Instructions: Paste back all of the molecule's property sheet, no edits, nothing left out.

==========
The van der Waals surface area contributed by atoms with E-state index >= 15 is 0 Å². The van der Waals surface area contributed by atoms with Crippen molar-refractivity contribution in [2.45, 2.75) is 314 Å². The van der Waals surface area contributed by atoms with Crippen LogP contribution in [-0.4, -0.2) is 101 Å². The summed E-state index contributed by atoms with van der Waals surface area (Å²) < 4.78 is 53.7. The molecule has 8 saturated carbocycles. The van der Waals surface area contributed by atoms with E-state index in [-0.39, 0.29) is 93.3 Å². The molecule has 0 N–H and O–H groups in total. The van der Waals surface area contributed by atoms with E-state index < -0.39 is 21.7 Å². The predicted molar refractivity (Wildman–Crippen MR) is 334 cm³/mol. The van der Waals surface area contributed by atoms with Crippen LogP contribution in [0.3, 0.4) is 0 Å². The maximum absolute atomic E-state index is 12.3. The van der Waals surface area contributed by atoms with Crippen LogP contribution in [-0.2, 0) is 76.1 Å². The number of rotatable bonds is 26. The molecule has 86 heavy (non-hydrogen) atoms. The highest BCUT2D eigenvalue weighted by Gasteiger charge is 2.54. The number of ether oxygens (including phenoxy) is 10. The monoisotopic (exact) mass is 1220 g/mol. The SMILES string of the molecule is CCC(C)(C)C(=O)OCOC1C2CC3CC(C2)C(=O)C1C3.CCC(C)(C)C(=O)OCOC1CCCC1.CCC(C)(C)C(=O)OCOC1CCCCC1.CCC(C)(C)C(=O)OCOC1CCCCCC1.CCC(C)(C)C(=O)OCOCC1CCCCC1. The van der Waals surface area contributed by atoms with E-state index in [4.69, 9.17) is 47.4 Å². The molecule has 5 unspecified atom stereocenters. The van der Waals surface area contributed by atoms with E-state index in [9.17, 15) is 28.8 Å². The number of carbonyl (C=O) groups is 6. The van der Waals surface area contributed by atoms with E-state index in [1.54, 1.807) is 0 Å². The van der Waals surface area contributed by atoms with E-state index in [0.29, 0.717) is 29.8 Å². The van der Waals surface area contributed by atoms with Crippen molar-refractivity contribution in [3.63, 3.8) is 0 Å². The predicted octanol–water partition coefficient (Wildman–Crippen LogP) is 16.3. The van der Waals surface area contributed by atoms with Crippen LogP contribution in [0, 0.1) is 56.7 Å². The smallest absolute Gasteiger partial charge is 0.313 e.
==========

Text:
The van der Waals surface area contributed by atoms with E-state index >= 15 is 0 Å². The van der Waals surface area contributed by atoms with Crippen molar-refractivity contribution in [2.45, 2.75) is 314 Å². The van der Waals surface area contributed by atoms with Crippen LogP contribution in [-0.4, -0.2) is 101 Å². The summed E-state index contributed by atoms with van der Waals surface area (Å²) < 4.78 is 53.7. The molecule has 8 saturated carbocycles. The van der Waals surface area contributed by atoms with E-state index in [-0.39, 0.29) is 93.3 Å². The molecule has 0 N–H and O–H groups in total. The van der Waals surface area contributed by atoms with E-state index < -0.39 is 21.7 Å². The predicted molar refractivity (Wildman–Crippen MR) is 334 cm³/mol. The van der Waals surface area contributed by atoms with Crippen LogP contribution in [0.3, 0.4) is 0 Å². The maximum absolute atomic E-state index is 12.3. The van der Waals surface area contributed by atoms with Crippen LogP contribution in [-0.2, 0) is 76.1 Å². The number of rotatable bonds is 26. The molecule has 86 heavy (non-hydrogen) atoms. The highest BCUT2D eigenvalue weighted by Gasteiger charge is 2.54. The number of ether oxygens (including phenoxy) is 10. The monoisotopic (exact) mass is 1220 g/mol. The SMILES string of the molecule is CCC(C)(C)C(=O)OCOC1C2CC3CC(C2)C(=O)C1C3.CCC(C)(C)C(=O)OCOC1CCCC1.CCC(C)(C)C(=O)OCOC1CCCCC1.CCC(C)(C)C(=O)OCOC1CCCCCC1.CCC(C)(C)C(=O)OCOCC1CCCCC1. The van der Waals surface area contributed by atoms with E-state index in [4.69, 9.17) is 47.4 Å². The molecule has 5 unspecified atom stereocenters. The van der Waals surface area contributed by atoms with E-state index in [9.17, 15) is 28.8 Å². The number of carbonyl (C=O) groups is 6. The van der Waals surface area contributed by atoms with E-state index in [1.54, 1.807) is 0 Å². The van der Waals surface area contributed by atoms with E-state index in [0.29, 0.717) is 29.8 Å². The van der Waals surface area contributed by atoms with Crippen molar-refractivity contribution in [3.63, 3.8) is 0 Å². The predicted octanol–water partition coefficient (Wildman–Crippen LogP) is 16.3. The van der Waals surface area contributed by atoms with Crippen LogP contribution in [0, 0.1) is 56.7 Å². The smallest absolute Gasteiger partial charge is 0.313 e.